Fredericksburg is full of young talent, but these musicians didn’t become a fixture in the growing downtown music community until Fredericksburg All Ages (FAA) formed in 2006.
For those under 21, finding a place that isn’t a bar where they can socialize and enjoy local music can be quite a challenge.
FAA is a youth-directed and youth-empowered organization focused on highlighting local artists and bands at various venues, while giving kids the opportunity to get connected. It is the only group of its kind in the region, according to the FAA website.
One of the group’s primary goals is to encourage a healthy, safe and affordable atmosphere for high school and college students.
“What we are trying to do is use music and art, which are strong cultural forces, to provide youth with opportunities to be involved in the community,” said founder and director of FAA Adam Bray.
Bray started the organization so the younger residents of Fredericksburg could perform and discover new music without having to travel to Washington D.C. or Richmond.
Most FAA shows are hosted at Eyeclopes on Charlotte Street. and Read All Over Books on William Street.
According to Bray, FAA doesn’t currently have its own space due to lack of funding, but support is steadily growing.
In 2010, FAA received the Youth and Philanthropy Grant from the Community Foundation of the Rappahannock River Region. According to FAA’s website, the grant allowed the organization to become a 501 (c)(3) tax-deductible non-profit organization.
Saturday Jan. 15 marked FAA’s 100th show and featured local bands and FAA regulars Carlos I’m Pregnant, Elby Brass and Typefighter.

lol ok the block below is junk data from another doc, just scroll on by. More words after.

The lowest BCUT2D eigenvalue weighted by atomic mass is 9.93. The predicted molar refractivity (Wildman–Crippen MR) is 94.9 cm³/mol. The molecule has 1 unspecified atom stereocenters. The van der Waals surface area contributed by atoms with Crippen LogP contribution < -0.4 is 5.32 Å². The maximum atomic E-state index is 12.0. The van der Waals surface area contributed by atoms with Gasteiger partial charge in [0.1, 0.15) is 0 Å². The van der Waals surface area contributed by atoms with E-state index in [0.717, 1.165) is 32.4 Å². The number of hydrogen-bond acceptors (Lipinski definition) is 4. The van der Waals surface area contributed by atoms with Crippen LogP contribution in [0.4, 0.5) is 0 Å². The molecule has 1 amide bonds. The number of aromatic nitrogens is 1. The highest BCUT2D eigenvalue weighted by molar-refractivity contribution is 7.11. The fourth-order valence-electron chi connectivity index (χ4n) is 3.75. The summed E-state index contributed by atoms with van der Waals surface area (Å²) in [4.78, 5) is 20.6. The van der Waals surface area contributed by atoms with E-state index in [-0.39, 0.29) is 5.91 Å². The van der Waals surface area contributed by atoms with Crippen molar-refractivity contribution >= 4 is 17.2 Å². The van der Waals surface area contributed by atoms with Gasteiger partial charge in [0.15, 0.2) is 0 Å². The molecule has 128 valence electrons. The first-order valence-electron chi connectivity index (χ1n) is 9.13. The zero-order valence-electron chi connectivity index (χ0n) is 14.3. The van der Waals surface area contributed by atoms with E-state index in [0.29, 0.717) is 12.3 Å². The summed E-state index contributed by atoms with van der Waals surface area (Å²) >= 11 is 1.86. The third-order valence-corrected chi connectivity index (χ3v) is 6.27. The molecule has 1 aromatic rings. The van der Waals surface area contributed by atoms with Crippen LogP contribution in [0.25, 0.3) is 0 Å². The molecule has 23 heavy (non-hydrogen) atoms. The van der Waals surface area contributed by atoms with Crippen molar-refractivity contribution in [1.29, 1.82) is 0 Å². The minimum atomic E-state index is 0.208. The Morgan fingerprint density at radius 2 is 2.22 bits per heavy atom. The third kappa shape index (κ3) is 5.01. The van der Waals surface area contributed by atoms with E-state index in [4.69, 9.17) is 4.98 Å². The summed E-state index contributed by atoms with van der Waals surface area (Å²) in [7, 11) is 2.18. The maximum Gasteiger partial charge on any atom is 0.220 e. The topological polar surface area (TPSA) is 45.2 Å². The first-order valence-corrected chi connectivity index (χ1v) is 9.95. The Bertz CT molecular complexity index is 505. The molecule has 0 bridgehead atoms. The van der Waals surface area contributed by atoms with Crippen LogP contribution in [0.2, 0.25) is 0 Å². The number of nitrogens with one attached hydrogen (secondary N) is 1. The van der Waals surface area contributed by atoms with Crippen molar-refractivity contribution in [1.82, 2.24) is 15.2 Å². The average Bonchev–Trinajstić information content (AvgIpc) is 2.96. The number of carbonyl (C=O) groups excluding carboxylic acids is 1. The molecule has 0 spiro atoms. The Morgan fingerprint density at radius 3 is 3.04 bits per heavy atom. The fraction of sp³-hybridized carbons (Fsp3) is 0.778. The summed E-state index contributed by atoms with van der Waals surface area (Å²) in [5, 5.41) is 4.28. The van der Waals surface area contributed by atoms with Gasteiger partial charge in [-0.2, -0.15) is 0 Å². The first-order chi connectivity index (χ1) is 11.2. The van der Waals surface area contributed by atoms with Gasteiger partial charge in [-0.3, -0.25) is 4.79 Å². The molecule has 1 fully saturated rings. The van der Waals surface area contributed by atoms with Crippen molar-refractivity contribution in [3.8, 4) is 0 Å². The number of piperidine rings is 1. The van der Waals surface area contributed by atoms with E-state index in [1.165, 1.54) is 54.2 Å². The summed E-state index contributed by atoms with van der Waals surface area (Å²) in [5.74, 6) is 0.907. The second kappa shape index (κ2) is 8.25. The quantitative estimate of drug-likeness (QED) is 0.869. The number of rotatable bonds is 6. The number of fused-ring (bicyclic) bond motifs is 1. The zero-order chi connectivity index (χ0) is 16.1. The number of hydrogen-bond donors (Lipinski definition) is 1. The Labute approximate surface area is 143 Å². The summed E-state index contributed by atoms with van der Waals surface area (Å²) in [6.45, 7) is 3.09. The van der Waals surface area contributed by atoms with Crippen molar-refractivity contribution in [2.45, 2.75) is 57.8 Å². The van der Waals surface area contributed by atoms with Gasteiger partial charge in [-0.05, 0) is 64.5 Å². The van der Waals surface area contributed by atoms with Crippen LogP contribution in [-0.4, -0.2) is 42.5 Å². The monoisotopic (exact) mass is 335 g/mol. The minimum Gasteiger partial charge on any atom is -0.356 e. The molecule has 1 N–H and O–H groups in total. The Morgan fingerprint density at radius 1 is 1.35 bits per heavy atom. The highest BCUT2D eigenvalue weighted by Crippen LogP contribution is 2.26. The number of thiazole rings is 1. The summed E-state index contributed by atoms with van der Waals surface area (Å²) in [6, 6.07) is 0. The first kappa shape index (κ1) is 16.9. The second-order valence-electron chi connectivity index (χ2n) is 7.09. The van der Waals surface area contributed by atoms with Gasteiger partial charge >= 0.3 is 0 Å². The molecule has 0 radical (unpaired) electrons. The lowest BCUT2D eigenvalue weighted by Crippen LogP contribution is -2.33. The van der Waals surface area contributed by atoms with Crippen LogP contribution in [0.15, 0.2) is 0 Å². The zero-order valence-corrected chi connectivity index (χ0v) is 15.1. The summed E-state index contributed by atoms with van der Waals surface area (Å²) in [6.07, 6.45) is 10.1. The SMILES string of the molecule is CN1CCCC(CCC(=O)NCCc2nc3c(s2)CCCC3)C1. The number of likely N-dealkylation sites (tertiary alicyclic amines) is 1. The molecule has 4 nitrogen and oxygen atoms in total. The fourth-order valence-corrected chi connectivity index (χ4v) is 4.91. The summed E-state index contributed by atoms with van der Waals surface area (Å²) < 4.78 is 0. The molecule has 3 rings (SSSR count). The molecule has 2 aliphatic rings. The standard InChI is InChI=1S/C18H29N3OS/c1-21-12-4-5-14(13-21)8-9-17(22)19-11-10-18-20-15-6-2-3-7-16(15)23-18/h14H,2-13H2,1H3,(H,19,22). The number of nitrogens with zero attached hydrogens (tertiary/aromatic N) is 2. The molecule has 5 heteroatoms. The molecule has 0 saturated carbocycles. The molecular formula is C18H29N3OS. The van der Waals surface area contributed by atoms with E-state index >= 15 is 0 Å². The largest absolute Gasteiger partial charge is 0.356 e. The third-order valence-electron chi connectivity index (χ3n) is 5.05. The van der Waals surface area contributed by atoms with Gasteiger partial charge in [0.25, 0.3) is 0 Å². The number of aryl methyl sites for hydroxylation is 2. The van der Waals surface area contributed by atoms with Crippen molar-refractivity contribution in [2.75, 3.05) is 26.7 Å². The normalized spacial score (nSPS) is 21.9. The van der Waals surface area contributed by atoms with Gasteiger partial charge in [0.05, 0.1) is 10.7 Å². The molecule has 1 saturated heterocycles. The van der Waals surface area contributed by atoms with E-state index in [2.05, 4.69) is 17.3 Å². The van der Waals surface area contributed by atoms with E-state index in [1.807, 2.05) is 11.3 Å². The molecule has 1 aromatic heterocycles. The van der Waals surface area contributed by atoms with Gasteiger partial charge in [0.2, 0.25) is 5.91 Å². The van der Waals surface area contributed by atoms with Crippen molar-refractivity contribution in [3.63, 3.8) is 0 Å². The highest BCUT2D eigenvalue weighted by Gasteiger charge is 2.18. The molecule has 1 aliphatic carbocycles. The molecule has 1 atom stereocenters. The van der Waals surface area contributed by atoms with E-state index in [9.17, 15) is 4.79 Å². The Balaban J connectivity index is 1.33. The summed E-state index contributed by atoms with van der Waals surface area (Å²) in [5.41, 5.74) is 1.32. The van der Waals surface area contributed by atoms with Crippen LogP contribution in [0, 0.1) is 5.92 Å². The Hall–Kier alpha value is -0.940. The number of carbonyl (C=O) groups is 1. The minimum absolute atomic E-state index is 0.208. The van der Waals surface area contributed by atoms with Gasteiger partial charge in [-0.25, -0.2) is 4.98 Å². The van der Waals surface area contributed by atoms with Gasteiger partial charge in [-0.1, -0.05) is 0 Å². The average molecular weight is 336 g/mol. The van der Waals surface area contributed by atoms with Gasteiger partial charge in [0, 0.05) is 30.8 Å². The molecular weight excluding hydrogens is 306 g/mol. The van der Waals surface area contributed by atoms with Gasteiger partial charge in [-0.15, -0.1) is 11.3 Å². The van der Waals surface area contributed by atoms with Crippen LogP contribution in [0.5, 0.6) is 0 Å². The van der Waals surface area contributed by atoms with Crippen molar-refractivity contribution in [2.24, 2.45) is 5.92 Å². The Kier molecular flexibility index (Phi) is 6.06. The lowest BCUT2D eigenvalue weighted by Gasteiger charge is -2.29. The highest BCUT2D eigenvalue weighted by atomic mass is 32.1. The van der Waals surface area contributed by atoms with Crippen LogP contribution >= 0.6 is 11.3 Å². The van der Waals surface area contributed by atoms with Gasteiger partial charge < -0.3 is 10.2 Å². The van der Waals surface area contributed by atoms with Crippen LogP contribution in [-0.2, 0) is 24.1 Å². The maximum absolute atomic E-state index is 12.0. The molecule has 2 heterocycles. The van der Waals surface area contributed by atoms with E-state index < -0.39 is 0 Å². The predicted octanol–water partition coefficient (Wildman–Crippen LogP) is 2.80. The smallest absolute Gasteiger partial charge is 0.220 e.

The event was Carlos I’m Pregnant’s 19th show with FAA and their last show as a band, which got its start in high school at early FAA functions.
“I’ve been around since [FAA’s] beginning and it was the greatest thing that they could have done at the time,” said Ben Wood, the band’s lead singer.
Recent UMW graduate Jeremy Flax, who is the Vice President of Program Operations and Event Coordinator, explained that giving high school bands opportunities to play is the heart of the FAA.
“Part of our whole ethos is giving local bands a venue that’s not a bar,” said Flax, who supports the sober environment that FAA offers.
Flax explained that precedence goes to local bands when deciding who to book, but nationally touring bands also top the bill from time to time. Ra Ra Riot and Jukebox The Ghost have both added FAA shows to their stops on tour.
Bands that are just starting out are given the opportunity to learn first-hand from professional musicians. According to Bray, it is a chance for older bands to mentor a younger generation and give musical tips.
It is important for Bray to provide a setting in which people of all ages can interact and learn from each other.
“We see value in bringing people together around music and being connected face-to-face,” said Bray.
FAA is currently in the process of reapplying for the Youth and Philanthropy Grant while also pursuing other sponsors and supporters.
Additional support will allow FAA to do more fundraising and plan events supporting local music and art.
Within the next five years FAA hopes to secure a permanent place where they can hold their events, explained Bray.
FAA is also in the works of establishing its own record label as another way to continue giving local bands an opportunity for their music to be heard. Bray said that everything is in place, but when the label gets up and running depends on future grants and financial support.
Grants or no grants, Bray joked, the record label is going to happen.
As FAA gains momentum, shows continue to sell out, averaging 100 attendees per show, according to its website.
“You can expect a lot from us in the next few years,” said Flax.